“What’s the Harm in Being Unethical? These Strangers Are Rich Anyway!” Exploring Underlying Factors of Double Standards.Tine De Bock, Iris Vermeir & Patrick Van Kenhove - 2013 - Journal of Business Ethics 112 (2):225-240.
    Previous studies show evidence of double standards in terms of individuals being more tolerant of questionable consumer practices than of similar business practices. However, whether these double standards are necessarily due to the fact that one party is a business company while the other is a consumer was not addressed. The results of our two experimental studies, conducted among 277 (Study 1) and 264 (Study 2) participants from a Western European country by means of an anonymous self-administered online survey, demonstrate (...)
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  7.  11
    One Sail Fits All? A Psychographic Segmentation of Digital Pirates.Charlotte Emily De Corte & Patrick Van Kenhove - 2017 - Journal of Business Ethics 143 (3):441-465.
    This paper focuses on segmenting digital movie and TV series pirates and on investigating the effectiveness of piracy-combatting measures i.e., legal and educational strategies, in light of these segments. To address these research objectives, two online studies were conducted. First, 1277 valid responses were gathered with an online survey. Four pirate segments were found based on differing combinations of attitude toward piracy, ethical evaluation of piracy and feelings of guilt. The anti-pirate, conflicted pirate, cavalier pirate, and die-hard pirate can be (...)
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  8.  52
    The Mediating Role of Anticipated Guilt in Consumers' Ethical Decision-Making.Sarah Steenhaut & Patrick Van Kenhove - 2006 - Journal of Business Ethics 69 (3):269 - 288.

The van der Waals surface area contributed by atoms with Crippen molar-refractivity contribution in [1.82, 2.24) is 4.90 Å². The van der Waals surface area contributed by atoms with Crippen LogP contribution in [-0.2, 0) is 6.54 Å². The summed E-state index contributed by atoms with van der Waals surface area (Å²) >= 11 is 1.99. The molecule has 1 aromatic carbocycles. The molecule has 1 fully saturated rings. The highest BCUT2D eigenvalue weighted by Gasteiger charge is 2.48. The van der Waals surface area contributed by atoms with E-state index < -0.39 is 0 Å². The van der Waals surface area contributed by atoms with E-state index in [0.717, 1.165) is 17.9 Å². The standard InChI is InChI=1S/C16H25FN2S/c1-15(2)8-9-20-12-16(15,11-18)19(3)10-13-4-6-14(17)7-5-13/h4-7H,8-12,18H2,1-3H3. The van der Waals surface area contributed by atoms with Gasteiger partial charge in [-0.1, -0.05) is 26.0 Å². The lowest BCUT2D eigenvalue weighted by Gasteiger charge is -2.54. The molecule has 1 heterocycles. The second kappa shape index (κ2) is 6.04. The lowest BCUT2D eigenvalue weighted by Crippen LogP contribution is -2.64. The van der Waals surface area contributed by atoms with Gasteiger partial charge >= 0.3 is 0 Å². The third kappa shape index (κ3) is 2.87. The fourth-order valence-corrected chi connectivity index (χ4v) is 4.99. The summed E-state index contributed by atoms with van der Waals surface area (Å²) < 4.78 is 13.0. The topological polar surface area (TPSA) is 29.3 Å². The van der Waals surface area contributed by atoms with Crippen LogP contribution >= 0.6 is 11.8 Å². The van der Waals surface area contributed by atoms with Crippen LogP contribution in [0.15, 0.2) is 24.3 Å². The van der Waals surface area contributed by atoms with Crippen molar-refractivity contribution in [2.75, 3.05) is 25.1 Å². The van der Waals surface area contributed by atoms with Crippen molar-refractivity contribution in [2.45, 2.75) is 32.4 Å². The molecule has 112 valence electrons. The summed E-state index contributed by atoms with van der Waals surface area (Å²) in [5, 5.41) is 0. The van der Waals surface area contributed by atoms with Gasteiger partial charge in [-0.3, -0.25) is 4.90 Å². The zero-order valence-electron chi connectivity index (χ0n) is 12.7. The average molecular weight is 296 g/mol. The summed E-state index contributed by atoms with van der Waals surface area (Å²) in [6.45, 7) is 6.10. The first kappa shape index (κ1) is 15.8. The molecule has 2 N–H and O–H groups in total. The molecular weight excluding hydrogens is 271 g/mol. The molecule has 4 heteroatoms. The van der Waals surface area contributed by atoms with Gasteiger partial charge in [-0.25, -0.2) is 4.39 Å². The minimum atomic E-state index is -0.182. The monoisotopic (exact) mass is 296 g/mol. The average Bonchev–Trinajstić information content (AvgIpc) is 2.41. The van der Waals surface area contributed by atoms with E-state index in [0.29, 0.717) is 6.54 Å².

In this paper, we theorize that the anticipation of guilt plays an important role in ethically questionable consumer situations. We propose an ethical decision-making framework incorporating anticipated guilt as partial mediator between consumers' ethical beliefs (anteceded by ethical ideology) and intentions. In the first study, we compared several models using structural equation modeling and found empirical support for our research model. A second experiment was set up to illustrate how these new insights may be applied to prevent consumers from taking (...)
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  9.  13
    Double Standards: The Role of Techniques of Neutralization.Tine De Bock & Patrick Van Kenhove - 2011 - Journal of Business Ethics 99 (2):283 - 296.
    Despite the growing number of studies examining consumers' perceptions of unethical corporate and consumer practices, research examining the apparent double standard existing between what consumers perceive as acceptable corporate behaviour and what they believe are acceptable consumer practices remains scarce. Contradictory, double standards are often quoted by other researchers as a major stream in ethical literature.The few studies dealing with this topic as well as this study indicate that people rate corporate unethical actions as less admissible compared to similar consumer (...)
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  10.  31
    Relationship Commitment and Ethical Consumer Behavior in a Retail Setting: The Case of Receiving Too Much Change at the Checkout.Sarah Steenhaut & Patrick Van Kenhove - 2005 - Journal of Business Ethics 56 (4):335 - 353.
    In this study, we conducted two experiments to examine the effect of relationship commitment on the reaction of shoppers to receiving too much change, controlling for the amount of excess change. Hypotheses based on equity theory, opportunism and guilt were set up and tested. The first study showed that, when the less committed consumer is confronted with a large excess of change, he/she is less likely to report this mistake, compared with a small excess. Conversely, consumers with a high commitment (...)